When you join Location Indie, you have a built-in support group and a wealth of knowledge as you navigate the waters of digital nomadism. You can learn new skills from community members or pick up tips for working online or choosing a new residence.
The first thing you need to do is figure out what skills you have that you can turn into money online. Obviously, you need to be able to type and operate a computer as well as the Internet. The good news is that most people already have these skills these days. You can increase your chances of getting a better-paying remote job by building on knowledge and skills you've learned or practiced in the past.
Common remote work skills include things like writing, marketing, computer design, or engineering. If you're a developer, look for jobs developing the front or back end of websites. Teaching English online is another good option for native English speakers, and companies like VIP KID make it easier than ever to find clients and become a digital nomad. With enough hours and regular clients, you can even make teaching English a full-time job.
Most digital nomads start by finding remote jobs or freelance work that allows them to earn a small income. Once you've secured your first source of income, you'll need to decide whether to expand that income stream into a larger business or simply find several similar jobs to cobble together to make more money. Since there is no set path to digital nomadism, your situation will depend on your skills and knowledge, as well as how willing you are to take risks and perhaps even fail.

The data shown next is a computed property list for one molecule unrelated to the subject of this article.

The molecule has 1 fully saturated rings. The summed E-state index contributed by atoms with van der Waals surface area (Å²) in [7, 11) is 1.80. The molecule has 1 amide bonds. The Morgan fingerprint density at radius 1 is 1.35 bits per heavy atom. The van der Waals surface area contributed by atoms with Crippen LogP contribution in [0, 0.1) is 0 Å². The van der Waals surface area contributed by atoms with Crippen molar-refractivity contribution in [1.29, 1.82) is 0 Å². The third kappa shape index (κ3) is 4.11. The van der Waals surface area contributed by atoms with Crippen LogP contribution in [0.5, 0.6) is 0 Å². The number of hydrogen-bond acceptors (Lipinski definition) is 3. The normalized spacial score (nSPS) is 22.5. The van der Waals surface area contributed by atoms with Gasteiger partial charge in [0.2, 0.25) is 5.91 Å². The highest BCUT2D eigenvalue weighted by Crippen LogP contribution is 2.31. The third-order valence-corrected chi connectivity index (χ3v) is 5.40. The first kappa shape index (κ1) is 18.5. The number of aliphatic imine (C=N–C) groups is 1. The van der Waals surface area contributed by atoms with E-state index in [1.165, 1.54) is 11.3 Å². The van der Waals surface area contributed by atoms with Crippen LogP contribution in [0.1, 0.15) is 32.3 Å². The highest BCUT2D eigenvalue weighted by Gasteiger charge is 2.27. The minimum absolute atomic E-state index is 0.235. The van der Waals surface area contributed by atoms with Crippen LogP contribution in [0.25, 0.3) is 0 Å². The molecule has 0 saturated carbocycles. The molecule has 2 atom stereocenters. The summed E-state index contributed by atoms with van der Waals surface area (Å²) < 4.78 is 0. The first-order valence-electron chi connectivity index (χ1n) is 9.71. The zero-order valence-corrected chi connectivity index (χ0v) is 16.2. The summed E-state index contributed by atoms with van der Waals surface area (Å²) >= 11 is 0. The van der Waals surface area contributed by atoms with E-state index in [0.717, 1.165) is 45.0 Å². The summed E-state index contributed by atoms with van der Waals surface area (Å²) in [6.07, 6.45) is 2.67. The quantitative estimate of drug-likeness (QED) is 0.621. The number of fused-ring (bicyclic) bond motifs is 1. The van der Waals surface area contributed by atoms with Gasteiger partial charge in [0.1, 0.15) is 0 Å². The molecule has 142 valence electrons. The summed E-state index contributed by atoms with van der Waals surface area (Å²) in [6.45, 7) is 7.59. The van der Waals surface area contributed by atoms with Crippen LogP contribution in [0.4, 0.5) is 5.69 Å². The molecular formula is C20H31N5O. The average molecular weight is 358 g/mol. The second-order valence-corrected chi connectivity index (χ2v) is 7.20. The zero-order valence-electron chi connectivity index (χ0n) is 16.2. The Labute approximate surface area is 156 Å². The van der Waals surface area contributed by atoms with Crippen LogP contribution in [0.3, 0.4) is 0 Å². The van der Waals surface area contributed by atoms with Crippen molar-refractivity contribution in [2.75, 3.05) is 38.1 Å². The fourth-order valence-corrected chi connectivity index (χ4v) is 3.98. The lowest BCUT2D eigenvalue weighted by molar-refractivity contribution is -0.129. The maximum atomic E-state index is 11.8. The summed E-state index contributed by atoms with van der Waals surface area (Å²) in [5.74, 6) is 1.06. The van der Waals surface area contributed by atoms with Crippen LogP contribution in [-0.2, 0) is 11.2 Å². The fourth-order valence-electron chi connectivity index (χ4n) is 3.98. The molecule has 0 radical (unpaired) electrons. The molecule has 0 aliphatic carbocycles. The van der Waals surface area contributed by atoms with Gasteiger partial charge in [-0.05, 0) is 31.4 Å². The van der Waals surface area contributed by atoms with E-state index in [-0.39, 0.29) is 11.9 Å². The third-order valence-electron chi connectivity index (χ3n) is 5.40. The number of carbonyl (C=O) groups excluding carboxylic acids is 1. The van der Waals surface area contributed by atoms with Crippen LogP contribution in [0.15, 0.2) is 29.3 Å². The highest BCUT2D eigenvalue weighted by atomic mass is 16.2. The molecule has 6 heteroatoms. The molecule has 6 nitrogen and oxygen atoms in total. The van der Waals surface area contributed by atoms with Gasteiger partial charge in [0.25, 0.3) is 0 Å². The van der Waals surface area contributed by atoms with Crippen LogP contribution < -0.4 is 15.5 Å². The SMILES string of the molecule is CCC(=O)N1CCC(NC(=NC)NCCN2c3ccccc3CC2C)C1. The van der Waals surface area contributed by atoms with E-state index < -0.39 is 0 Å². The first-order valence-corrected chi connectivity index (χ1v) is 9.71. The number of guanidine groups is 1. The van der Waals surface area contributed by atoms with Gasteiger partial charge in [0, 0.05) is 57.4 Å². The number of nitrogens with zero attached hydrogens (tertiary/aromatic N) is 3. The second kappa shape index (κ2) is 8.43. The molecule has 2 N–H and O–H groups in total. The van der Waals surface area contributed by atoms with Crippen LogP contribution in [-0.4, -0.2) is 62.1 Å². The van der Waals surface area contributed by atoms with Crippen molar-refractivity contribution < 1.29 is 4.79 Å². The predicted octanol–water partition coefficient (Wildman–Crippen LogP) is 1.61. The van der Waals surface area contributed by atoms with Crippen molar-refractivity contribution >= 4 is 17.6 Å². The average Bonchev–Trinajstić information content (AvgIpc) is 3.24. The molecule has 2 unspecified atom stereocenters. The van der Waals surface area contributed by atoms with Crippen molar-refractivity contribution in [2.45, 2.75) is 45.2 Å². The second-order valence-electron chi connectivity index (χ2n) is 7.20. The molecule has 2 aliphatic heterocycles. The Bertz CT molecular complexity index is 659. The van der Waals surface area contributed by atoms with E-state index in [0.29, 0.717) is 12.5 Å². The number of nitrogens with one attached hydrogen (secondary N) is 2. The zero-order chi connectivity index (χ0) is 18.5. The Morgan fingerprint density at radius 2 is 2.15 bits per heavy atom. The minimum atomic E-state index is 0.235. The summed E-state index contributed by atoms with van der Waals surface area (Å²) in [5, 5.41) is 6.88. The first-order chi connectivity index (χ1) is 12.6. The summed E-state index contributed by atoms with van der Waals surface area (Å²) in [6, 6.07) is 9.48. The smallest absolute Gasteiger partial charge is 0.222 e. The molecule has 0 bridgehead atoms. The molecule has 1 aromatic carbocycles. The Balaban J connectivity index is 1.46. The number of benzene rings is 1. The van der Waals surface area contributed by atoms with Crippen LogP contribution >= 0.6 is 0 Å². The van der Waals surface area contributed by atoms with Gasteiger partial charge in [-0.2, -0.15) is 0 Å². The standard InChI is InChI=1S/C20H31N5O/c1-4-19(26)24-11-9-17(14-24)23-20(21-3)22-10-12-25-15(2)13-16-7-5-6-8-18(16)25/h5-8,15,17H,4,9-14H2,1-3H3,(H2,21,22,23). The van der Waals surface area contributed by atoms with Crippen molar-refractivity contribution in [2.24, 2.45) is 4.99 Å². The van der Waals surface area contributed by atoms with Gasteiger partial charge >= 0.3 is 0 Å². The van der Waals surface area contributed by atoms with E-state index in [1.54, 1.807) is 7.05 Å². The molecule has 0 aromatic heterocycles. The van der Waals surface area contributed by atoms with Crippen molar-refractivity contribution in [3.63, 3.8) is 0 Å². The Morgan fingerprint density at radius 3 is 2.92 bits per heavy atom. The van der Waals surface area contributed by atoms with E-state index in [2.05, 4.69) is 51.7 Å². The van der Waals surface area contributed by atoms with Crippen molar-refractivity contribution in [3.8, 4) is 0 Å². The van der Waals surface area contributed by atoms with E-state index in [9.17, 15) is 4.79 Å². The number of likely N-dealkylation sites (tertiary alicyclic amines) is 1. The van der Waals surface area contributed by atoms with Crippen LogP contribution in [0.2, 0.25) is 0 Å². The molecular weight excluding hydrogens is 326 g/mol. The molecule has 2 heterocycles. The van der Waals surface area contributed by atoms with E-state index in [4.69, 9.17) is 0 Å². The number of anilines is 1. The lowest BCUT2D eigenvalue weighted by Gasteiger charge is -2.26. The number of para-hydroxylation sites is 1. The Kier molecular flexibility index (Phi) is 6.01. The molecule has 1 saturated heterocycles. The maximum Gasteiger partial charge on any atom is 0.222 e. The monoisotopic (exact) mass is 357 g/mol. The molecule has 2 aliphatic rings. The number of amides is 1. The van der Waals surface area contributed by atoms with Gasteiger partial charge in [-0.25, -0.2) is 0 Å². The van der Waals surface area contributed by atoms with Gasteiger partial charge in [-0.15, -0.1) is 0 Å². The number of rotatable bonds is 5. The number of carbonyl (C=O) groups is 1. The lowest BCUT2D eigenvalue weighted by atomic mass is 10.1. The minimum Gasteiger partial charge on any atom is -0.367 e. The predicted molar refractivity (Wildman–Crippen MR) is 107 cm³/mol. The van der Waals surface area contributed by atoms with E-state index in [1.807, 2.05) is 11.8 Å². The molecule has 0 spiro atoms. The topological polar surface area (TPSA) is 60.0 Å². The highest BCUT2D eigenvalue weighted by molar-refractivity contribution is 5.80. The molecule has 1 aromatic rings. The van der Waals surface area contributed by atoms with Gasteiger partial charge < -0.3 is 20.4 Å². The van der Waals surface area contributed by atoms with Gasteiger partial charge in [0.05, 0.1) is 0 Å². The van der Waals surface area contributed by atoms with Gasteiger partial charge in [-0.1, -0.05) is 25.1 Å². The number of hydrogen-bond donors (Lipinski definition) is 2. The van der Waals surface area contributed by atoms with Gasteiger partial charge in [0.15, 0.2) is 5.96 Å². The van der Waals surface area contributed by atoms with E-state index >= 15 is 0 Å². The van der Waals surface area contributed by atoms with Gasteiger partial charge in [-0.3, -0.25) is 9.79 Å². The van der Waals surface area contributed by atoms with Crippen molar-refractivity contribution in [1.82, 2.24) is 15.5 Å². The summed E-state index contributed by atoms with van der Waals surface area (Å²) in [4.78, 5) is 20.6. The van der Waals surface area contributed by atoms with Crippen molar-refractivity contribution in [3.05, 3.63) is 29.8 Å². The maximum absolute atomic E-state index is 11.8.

Once you've figured out what skills you have to work from home, you need to find a job. Probably the easiest way to do this is to scour specific job boards for remote work. Fortunately, there are now numerous sites like We Work Remotely and RemoteOk that exclusively post jobs that are remote or location independent. At UpWork, formerly known as ODesk, you can find freelance jobs for everything from virtual assistants and photographers to accountants and consultants.
You can search by industry or skill on these sites, and while the most common jobs are often technology-oriented, such as programming and design, you can also find plenty of customer service and support jobs. Writing, editing, and transcription jobs are also ideal for people who don't have solid technical skills but are great communicators.